How many hackers does it take to change a lightbulb?
Social Innovation Camp was at Open City Docs this weekend to see The Lightbulb Conspiracy, a brilliant documentary charting the history of planned obsolescence from the beginning of the 20th Century when a cartel of manufacturers decided to limit the life of the average lightbulb in order to sell more. From lightbulbs in the twenties, to cars in the thirties, nylon tights in the fifties and the printers and iPods of today, planned obsolescence has become endemic throughout the west in the way products are manufactured and sold.
The film highlighted the way in which ‘death dating’ technology has enabled massive economic growth by creating jobs and a consumer society that keeps money circulating. But, we were also shown how planned obsolescence creates a vast aray of social and environmental problems. In one example the filmakers travel to Ghana where environmental activists are fighting a losing battle against western companies illegally dumping millions of tons of broken electronics: destroying landscapes, polluting waterways and creating massive health problems among local populations.
After the film, we ran an ideas generation workshop with the audience, many of whom were shocked by the footage they had just seen.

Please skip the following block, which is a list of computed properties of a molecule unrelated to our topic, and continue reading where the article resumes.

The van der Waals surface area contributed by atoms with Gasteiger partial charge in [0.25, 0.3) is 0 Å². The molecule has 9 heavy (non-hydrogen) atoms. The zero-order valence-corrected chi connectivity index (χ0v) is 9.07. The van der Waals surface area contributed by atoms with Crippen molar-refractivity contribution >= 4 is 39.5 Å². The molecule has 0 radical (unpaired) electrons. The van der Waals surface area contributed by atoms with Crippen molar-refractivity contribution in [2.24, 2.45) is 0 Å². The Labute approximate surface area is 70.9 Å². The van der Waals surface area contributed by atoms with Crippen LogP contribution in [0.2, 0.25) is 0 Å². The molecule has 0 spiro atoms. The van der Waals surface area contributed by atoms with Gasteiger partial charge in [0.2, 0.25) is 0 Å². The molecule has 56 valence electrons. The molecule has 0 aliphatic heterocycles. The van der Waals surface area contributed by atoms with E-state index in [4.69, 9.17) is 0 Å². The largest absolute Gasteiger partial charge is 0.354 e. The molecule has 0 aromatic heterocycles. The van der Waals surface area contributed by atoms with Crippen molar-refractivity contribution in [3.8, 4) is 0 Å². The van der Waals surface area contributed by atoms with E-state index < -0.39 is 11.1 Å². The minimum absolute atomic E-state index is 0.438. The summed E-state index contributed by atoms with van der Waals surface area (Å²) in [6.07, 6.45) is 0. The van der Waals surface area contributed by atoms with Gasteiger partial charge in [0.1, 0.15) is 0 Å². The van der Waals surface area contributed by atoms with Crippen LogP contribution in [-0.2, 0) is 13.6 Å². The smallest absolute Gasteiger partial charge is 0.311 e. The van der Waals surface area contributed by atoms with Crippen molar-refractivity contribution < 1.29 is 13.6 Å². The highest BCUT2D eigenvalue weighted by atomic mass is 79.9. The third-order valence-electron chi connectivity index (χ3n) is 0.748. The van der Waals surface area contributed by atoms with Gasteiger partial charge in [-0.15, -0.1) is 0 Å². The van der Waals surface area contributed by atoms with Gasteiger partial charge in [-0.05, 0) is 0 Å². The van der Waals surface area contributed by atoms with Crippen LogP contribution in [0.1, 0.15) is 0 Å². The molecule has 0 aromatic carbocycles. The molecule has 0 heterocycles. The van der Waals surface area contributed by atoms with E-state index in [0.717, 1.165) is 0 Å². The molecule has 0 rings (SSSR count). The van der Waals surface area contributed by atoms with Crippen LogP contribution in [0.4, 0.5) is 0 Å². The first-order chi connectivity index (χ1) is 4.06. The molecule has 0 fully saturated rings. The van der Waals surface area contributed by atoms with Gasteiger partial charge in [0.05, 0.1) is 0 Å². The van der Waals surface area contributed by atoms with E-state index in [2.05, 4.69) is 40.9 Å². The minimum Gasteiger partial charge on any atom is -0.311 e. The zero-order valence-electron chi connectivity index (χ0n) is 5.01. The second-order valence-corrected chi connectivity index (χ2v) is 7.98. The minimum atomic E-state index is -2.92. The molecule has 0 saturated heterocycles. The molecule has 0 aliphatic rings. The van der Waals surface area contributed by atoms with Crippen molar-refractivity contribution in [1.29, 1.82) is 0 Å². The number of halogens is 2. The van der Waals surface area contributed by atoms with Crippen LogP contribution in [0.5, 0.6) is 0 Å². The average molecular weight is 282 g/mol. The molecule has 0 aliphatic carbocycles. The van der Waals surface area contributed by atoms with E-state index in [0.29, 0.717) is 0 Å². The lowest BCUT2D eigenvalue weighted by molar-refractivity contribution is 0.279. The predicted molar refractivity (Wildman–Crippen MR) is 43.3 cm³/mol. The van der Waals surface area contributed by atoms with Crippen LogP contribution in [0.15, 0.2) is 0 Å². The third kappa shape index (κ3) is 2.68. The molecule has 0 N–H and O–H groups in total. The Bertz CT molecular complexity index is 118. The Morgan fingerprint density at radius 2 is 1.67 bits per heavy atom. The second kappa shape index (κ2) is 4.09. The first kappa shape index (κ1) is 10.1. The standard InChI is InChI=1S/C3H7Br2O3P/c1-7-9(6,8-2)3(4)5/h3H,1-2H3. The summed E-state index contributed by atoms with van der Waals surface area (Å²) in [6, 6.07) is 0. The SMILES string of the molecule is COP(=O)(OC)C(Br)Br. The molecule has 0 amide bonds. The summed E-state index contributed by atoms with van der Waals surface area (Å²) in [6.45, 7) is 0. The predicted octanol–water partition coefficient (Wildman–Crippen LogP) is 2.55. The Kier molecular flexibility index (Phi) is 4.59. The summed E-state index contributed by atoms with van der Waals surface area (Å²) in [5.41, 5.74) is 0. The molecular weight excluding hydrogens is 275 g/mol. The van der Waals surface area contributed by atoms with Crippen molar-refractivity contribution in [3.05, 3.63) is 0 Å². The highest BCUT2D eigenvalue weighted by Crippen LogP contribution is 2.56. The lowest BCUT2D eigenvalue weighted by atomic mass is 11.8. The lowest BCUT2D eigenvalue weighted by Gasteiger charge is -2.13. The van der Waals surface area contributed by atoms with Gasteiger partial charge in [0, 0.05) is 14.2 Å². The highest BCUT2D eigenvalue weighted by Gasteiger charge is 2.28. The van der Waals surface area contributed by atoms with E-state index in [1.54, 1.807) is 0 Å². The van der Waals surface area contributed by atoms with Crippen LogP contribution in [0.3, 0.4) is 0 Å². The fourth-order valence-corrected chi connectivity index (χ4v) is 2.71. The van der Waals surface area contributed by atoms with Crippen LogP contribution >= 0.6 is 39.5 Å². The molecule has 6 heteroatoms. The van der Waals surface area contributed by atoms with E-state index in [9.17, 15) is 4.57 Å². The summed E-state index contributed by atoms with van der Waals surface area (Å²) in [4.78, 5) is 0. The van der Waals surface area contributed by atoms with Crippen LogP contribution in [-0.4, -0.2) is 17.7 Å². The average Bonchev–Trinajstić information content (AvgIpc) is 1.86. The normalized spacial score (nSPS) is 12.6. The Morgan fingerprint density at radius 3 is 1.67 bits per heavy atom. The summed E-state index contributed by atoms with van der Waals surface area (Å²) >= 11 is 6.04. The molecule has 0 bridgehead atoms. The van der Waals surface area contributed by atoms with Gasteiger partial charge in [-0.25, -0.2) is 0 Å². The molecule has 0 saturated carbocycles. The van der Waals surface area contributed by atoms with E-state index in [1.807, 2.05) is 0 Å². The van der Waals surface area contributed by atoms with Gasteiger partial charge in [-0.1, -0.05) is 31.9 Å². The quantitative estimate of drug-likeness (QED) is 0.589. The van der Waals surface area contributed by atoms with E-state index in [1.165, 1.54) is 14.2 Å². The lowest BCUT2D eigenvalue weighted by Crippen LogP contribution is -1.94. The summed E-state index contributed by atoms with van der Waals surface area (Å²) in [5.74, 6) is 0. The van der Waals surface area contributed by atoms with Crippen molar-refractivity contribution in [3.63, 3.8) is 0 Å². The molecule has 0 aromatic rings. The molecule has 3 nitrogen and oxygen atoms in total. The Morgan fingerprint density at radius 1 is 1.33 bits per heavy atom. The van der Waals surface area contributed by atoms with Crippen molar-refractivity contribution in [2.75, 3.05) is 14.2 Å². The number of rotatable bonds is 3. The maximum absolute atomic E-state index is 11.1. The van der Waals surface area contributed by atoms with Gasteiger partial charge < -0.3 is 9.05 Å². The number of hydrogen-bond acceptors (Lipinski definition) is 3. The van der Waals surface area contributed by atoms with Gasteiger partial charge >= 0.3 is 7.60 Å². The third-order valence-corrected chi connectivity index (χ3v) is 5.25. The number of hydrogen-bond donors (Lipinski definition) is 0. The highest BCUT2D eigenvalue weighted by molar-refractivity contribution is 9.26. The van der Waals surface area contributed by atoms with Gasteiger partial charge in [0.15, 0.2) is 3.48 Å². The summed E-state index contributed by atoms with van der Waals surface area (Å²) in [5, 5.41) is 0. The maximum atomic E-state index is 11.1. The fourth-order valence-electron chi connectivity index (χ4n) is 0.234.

Asked to tell us about their ‘itches’ on the topic, people voiced anger about dying batteries, quickly wearing jeans, the impossibility of recycling hardware, the difficulty of finding ethical electronics with a transparent supply chain and the lack of people with the knowhow to repair things once broken.
A couple of venture ideas that came out of the session:
- Cradle2Cradle or Baby Steps - use a freecycle model to recycle baby gear among new parents. The website would also have a forum for parents to share advice and tips.
- Trackback.com – a website to track where the stuff you have comes from, complete with interactive map.
Thank you to everyone who participated and to Open City Docs for hosting us at a fantastic festival!
Photo credit: Still from the movie by Cosima Dannoritzer